First Metatarsal Pathology: Can An Implant Provide A Long-Term Solution?

By Kerry Zang, DPM, Shahram Askari, DPM, A’Nedra Fuller, DPM, and Chris Seuferling, DPM

However, minimal osseous resection is critical in order to preserve the sesamoid apparatus as well as the flexor/extensor function. Since this is a joint destructive procedure, surgeons must resect the prominent dorsolateral, dorsal, dorsomedial and medial aspects of the metatarsal to exactly match the circumference of the metatarsal component. Removing this bone will minimize the possibility of osseous impingement and diminish the potential for recurrent bony overgrowth.
Mark the center of the respective medullary canals with an awl through the centering guides in order to facilitate acceptance of the implant stems. Drill a guide hole with a football/egg shaped burr parallel to the shaft of the respective bone. One may make this evacuation in the presence of any previous fixation or other implanted device (wire/anchor), provided there is sufficient osseous structure for the implant stem support.
Use the implant sizers to ensure proper implant selection and to estimate the range of motion within the joint. When there are some questions as to which implant size to choose (large or small), we feel the best outcome is achieved with the smaller size. This allows the surgeon to skive off any additional overhanging bone, further minimizing the possibility of bony overgrowth.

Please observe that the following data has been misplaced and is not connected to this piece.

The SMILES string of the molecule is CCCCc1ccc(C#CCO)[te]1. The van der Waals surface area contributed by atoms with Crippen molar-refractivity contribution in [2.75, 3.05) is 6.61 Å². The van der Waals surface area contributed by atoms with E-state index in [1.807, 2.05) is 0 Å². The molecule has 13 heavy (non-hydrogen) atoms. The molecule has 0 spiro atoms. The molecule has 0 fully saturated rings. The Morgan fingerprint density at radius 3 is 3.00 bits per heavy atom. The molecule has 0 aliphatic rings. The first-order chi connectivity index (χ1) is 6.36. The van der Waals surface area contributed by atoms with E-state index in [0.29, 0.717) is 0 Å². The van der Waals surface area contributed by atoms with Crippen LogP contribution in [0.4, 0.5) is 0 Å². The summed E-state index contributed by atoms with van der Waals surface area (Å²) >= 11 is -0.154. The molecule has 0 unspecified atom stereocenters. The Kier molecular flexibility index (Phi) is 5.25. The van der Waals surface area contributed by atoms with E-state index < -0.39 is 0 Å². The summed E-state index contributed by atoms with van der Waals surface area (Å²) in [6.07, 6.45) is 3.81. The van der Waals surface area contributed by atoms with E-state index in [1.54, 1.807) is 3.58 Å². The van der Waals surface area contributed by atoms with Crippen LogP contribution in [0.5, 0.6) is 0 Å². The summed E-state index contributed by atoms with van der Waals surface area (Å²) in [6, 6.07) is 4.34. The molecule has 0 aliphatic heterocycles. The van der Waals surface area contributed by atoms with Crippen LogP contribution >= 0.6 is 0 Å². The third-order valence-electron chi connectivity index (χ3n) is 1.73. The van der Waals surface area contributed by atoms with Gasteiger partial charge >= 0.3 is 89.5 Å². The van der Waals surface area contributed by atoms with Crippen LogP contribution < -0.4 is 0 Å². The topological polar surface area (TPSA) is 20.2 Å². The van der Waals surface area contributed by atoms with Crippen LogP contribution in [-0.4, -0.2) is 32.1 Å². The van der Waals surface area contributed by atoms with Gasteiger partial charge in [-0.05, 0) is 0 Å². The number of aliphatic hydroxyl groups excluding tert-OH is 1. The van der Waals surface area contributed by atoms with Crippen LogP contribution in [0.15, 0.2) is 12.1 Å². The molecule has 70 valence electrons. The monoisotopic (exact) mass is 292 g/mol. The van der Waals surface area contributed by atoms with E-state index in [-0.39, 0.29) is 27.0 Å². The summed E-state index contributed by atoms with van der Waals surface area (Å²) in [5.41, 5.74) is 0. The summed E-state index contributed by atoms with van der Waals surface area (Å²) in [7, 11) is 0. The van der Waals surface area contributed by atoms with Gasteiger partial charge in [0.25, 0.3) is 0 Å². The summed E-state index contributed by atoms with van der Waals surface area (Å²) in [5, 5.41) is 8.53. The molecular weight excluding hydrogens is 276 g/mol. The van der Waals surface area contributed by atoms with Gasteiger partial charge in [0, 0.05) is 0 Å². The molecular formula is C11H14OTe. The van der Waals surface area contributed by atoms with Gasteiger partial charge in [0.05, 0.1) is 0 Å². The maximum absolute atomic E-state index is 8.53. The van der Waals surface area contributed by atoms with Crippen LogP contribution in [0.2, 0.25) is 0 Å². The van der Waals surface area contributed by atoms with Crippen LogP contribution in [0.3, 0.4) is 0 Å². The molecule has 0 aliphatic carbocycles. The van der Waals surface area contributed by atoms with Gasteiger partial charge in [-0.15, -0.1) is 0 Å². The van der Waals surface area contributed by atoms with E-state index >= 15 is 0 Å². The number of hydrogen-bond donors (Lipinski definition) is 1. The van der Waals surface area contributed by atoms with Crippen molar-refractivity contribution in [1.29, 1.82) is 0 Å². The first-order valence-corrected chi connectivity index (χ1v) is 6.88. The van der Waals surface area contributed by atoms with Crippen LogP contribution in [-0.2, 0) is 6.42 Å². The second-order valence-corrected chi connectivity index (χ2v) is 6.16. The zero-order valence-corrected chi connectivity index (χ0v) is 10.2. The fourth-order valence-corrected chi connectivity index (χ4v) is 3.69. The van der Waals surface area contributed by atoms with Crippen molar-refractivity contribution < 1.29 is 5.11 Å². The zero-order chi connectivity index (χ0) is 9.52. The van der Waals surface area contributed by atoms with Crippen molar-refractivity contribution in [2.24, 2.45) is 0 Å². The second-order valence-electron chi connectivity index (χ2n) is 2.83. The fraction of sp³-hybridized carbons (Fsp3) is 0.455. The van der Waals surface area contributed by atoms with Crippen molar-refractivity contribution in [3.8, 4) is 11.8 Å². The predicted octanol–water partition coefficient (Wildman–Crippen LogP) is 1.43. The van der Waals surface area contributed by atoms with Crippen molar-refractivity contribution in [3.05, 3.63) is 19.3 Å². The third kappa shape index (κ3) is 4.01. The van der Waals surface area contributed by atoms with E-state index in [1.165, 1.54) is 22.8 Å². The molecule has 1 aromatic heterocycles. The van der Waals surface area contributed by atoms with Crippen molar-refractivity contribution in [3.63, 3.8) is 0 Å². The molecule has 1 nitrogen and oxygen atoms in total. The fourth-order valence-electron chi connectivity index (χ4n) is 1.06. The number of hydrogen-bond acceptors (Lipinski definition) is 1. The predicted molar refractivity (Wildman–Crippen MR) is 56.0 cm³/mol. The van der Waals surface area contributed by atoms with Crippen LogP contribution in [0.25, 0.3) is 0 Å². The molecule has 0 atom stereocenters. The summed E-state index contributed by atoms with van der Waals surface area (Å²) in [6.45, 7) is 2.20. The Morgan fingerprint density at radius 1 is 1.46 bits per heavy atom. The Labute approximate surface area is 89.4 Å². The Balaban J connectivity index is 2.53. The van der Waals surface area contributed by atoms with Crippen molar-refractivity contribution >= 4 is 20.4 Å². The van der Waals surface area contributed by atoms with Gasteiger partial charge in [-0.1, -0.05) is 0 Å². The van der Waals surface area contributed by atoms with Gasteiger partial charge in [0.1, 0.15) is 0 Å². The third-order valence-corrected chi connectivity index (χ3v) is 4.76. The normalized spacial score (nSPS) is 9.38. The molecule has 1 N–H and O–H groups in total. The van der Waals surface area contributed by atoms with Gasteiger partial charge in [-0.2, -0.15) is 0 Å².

Following proper implant selection, proceed to resect any overhanging bone on the metatarsal about the trial flanges to prevent impingement. When properly seated, the head of the metatarsal component should be slightly shorter clinically than the second metatarsal head. This allows for minimal disruption of the weightbearing surface of the first metatarsal and preserves the metatarsal parabola.
Double-check the range of motion within the joint. Copiously irrigate the operative side and place the implants within the appropriate impactor. Again, check the range of motion within the joint and close the capsule with the suture of choice. If the extensor hallucis is contracted, one may lengthen it to a functional position. Close the tissue layers and secure them according to preference. Apply a mild compression with the hallux placed in a functional position.
Another key to the success of the Bio-Action Implant is immediate, postoperative, passive range of motion. Daily sagittal plane range of motion exercises, performed by the patient or caregiver, are crucial to minimizing the length of the overall recovery period.


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